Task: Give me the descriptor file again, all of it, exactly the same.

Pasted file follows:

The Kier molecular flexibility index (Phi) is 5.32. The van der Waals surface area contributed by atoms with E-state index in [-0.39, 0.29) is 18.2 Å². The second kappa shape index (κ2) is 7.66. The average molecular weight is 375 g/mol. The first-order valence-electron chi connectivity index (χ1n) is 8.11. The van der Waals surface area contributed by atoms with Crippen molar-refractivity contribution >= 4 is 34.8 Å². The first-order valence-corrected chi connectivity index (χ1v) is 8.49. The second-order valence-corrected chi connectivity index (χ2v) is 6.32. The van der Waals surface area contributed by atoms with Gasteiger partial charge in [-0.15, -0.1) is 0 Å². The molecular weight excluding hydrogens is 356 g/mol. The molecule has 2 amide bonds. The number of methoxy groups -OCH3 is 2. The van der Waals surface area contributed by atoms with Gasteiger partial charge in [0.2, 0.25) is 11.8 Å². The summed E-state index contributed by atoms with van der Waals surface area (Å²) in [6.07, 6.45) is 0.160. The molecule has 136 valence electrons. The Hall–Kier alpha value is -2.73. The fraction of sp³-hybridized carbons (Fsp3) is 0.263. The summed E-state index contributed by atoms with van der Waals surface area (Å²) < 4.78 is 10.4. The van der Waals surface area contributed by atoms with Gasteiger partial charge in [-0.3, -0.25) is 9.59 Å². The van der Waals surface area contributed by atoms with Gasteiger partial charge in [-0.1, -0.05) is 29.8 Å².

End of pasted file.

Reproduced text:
The Kier molecular flexibility index (Phi) is 5.32. The van der Waals surface area contributed by atoms with E-state index in [-0.39, 0.29) is 18.2 Å². The second kappa shape index (κ2) is 7.66. The average molecular weight is 375 g/mol. The first-order valence-electron chi connectivity index (χ1n) is 8.11. The van der Waals surface area contributed by atoms with Crippen molar-refractivity contribution >= 4 is 34.8 Å². The first-order valence-corrected chi connectivity index (χ1v) is 8.49. The second-order valence-corrected chi connectivity index (χ2v) is 6.32. The van der Waals surface area contributed by atoms with Gasteiger partial charge in [-0.15, -0.1) is 0 Å². The molecular weight excluding hydrogens is 356 g/mol. The molecule has 2 amide bonds. The number of methoxy groups -OCH3 is 2. The van der Waals surface area contributed by atoms with Gasteiger partial charge in [0.2, 0.25) is 11.8 Å². The summed E-state index contributed by atoms with van der Waals surface area (Å²) in [6.07, 6.45) is 0.160. The molecule has 136 valence electrons. The Hall–Kier alpha value is -2.73. The fraction of sp³-hybridized carbons (Fsp3) is 0.263. The summed E-state index contributed by atoms with van der Waals surface area (Å²) < 4.78 is 10.4. The van der Waals surface area contributed by atoms with Gasteiger partial charge in [-0.3, -0.25) is 9.59 Å². The van der Waals surface area contributed by atoms with Gasteiger partial charge in [-0.1, -0.05) is 29.8 Å².